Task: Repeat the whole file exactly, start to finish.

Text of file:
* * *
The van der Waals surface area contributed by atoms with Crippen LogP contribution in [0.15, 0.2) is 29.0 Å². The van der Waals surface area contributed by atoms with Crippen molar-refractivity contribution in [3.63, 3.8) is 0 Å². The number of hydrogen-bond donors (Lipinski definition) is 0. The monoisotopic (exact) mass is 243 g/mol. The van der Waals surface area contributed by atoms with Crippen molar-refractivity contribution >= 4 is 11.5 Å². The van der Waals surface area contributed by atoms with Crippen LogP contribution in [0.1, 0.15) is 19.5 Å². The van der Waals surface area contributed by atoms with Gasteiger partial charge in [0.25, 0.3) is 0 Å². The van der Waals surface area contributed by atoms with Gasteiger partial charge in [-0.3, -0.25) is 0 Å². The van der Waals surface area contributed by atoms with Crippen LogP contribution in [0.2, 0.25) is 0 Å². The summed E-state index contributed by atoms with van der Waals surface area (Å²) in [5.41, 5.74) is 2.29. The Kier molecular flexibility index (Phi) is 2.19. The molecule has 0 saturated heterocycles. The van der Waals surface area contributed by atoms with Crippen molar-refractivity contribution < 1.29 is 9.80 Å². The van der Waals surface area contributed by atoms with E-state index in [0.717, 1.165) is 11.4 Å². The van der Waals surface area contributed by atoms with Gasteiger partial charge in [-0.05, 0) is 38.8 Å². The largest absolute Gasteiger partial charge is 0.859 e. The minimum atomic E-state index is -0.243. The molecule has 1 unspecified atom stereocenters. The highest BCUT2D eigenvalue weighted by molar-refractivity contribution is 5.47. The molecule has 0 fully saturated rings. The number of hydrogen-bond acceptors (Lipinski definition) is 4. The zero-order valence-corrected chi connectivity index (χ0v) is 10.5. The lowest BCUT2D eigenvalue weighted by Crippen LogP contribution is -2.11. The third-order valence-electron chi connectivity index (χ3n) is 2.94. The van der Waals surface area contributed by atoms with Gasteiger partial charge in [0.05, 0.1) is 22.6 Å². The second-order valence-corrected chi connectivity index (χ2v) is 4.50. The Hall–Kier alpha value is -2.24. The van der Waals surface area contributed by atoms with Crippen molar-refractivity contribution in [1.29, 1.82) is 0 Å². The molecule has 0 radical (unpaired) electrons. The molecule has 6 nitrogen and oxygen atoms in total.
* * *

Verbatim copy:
The van der Waals surface area contributed by atoms with Crippen LogP contribution in [0.15, 0.2) is 29.0 Å². The van der Waals surface area contributed by atoms with Crippen molar-refractivity contribution in [3.63, 3.8) is 0 Å². The number of hydrogen-bond donors (Lipinski definition) is 0. The monoisotopic (exact) mass is 243 g/mol. The van der Waals surface area contributed by atoms with Crippen molar-refractivity contribution >= 4 is 11.5 Å². The van der Waals surface area contributed by atoms with Crippen LogP contribution in [0.1, 0.15) is 19.5 Å². The van der Waals surface area contributed by atoms with Gasteiger partial charge in [0.25, 0.3) is 0 Å². The van der Waals surface area contributed by atoms with Gasteiger partial charge in [-0.3, -0.25) is 0 Å². The van der Waals surface area contributed by atoms with Crippen LogP contribution in [0.2, 0.25) is 0 Å². The summed E-state index contributed by atoms with van der Waals surface area (Å²) in [5.41, 5.74) is 2.29. The Kier molecular flexibility index (Phi) is 2.19. The molecule has 0 saturated heterocycles. The van der Waals surface area contributed by atoms with Crippen molar-refractivity contribution < 1.29 is 9.80 Å². The van der Waals surface area contributed by atoms with E-state index in [0.717, 1.165) is 11.4 Å². The van der Waals surface area contributed by atoms with Gasteiger partial charge in [-0.05, 0) is 38.8 Å². The largest absolute Gasteiger partial charge is 0.859 e. The minimum atomic E-state index is -0.243. The molecule has 1 unspecified atom stereocenters. The highest BCUT2D eigenvalue weighted by molar-refractivity contribution is 5.47. The molecule has 0 fully saturated rings. The number of hydrogen-bond acceptors (Lipinski definition) is 4. The zero-order valence-corrected chi connectivity index (χ0v) is 10.5. The lowest BCUT2D eigenvalue weighted by Crippen LogP contribution is -2.11. The third-order valence-electron chi connectivity index (χ3n) is 2.94. The van der Waals surface area contributed by atoms with Gasteiger partial charge in [0.05, 0.1) is 22.6 Å². The second-order valence-corrected chi connectivity index (χ2v) is 4.50. The Hall–Kier alpha value is -2.24. The van der Waals surface area contributed by atoms with Crippen molar-refractivity contribution in [1.29, 1.82) is 0 Å². The molecule has 0 radical (unpaired) electrons. The molecule has 6 nitrogen and oxygen atoms in total.